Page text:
Jay Carney knows all the right people.
By his own account, Carney’s move from journalism to White House politics took place because he’s in a band with Secretary of State Antony Blinken. When Barack Obama won the presidency in 2008, Blinken was a foreign policy bureaucrat, and Carney led Time magazine’s Washington DC bureau, covering presidential politics — he’d even been on Air Force One with George W. Bush on September 11, 2001. Carney had been at Time for twenty years, and while he says he’d “been close to McCain,” when Blinken told him to consider a position as communications director for then-vice-president Joe Biden, he did.
Carney took the job in late 2008. Obama made him his press secretary in 2011, a position he held for three years. When he was appointed, a battle was raging in Wisconsin as then-governor Scott Walker sought to push through a bill that would strip public-sector workers of collective bargaining rights. As an uprising took place to oppose Walker, unions urged the Obama administration to send either Obama or Biden to Wisconsin to support the labor movement. But despite the president’s pro-union rhetoric, he declined to stand with the workers (this was far from the only time he abandoned organized labor). Instead of action, Obama offered words that did nothing to stop Walker, who succeeded in pushing through the bill. As Carney told the press at the time, Obama believes it is wrong for Wisconsin to use its budget troubles “to denigrate or vilify public sector employees.”
In 2014, Carney left the White House. After a brief stopover as a CNN talking head, he stepped into a new position, one created just for him.
“To lure Carney out of the news and politics realm, [Jeff] Bezos created a top-level position for him running public relations and public policy,” reports CNBC in a 2019 article on Carney’s “Life after Obama,” as the headline reads.
Amazon’s founder was determined to bring Carney on board. The company needed to ramp up its lobbying operations, and fast. Once a money-losing book-selling operation, by 2015, Amazon was on its way to becoming the behemoth we all know — this was the year it would make public the numbers on its lucrative Amazon Web Services (AWS) arm and begin reporting profits instead of losses.
Amazon’s business model is predicated on the ruthless exploitation of its workforce, surveilling workers down to the second and doing all it can to annihilate their humanity through control and domination. But it also relies on the non-enforcement of US antitrust laws, as well as the country’s corrupt, lax regulation more generally. As the company “got big fast,” per Amazon’s old slogan, it needed someone out front, leveraging their political connections to ensure the path toward Amazon’s expansion remained clear.
That person is Carney. The position Bezos created for him combines policy influence and press strategy, melding Amazon’s offensives by having the heads of AWS policy, public policy, and global innovation report to Carney, alongside directors of PR, publicity, and communications (to name only some of Carney’s direct reports). Bezos added Carney to the S-team, as Amazon’s top-level executive group is called.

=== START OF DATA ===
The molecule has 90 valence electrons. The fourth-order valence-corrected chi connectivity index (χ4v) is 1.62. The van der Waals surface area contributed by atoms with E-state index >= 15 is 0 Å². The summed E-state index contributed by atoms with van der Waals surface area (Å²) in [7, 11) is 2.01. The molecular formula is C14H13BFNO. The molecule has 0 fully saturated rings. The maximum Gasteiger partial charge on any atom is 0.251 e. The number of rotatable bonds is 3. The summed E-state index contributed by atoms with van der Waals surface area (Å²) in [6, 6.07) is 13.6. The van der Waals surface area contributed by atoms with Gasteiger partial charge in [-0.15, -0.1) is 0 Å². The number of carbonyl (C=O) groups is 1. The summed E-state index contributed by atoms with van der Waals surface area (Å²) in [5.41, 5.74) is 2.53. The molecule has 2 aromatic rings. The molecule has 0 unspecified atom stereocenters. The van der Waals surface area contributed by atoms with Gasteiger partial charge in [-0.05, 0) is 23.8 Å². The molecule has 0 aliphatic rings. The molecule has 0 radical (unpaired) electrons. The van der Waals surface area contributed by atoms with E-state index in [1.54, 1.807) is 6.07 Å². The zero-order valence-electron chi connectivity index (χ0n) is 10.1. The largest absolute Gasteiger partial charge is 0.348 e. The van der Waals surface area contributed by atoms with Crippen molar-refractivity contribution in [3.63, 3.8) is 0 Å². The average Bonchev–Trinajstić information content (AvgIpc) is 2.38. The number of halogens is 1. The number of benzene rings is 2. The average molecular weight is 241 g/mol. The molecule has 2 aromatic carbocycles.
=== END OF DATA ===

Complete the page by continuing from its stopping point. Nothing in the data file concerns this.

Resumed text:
The title for the position Carney started in 2015 is senior vice president of global corporate affairs. Carney quickly got to work proving his value to Bezos, and the deleterious effect of the revolving door between the public and private sector in the United States to the rest of us. The company spent $5 million on lobbying in 2014, before Carney was hired. In 2020, it spent $18 million on what former secretary of labor Robert Reich recently called “platoons of lobbyists,” DC schmoozers whose efforts are directed at a growing number of government agencies and issues. This influence machine now eclipses Amazon’s tech-industry rivals.
On PBS Frontline last year, Carney said that Amazon “is not lobbying in the traditional sense in terms of trying to persuade somebody to do something. It’s just answering questions and providing data and information.” This is, of course, total nonsense. Amazon has positions on online sales taxes, privacy standards, postal reform, workers’ rights, and antitrust enforcement. It lobbies on issues you’ve heard of, like its interest in drone delivery, and on ones you probably haven’t, such as the Music Modernization Act (that one concerns how artists get paid — or, more accurately, don’t get paid — when their work is digitally streamed). Amazon lobbies, and joins coalitions with other businesses, to advance its political goals. It works methodically to evade obstacles long before they materialize.
Carney was hired to beef up this lobbying operation. But there is a kernel of truth in his statement about lobbying: Amazon’s goals go beyond any particular legislation. The company wants to settle into the very marrow of the country — and, eventually, the entire planet — burrowing so deep that it cannot be removed. Amazon wants to be infrastructure, and flacks like Carney are paid to achieve that aim (Carney isn’t the only high-profile person Amazon keeps around for these purposes: Jamie Gorelick sits on the company’s board, not because she has any retail or cloud-computing expertise, but for her connections to such people as Merrick Garland, which offer an inside line on any legal challenges that might come down the pipeline.)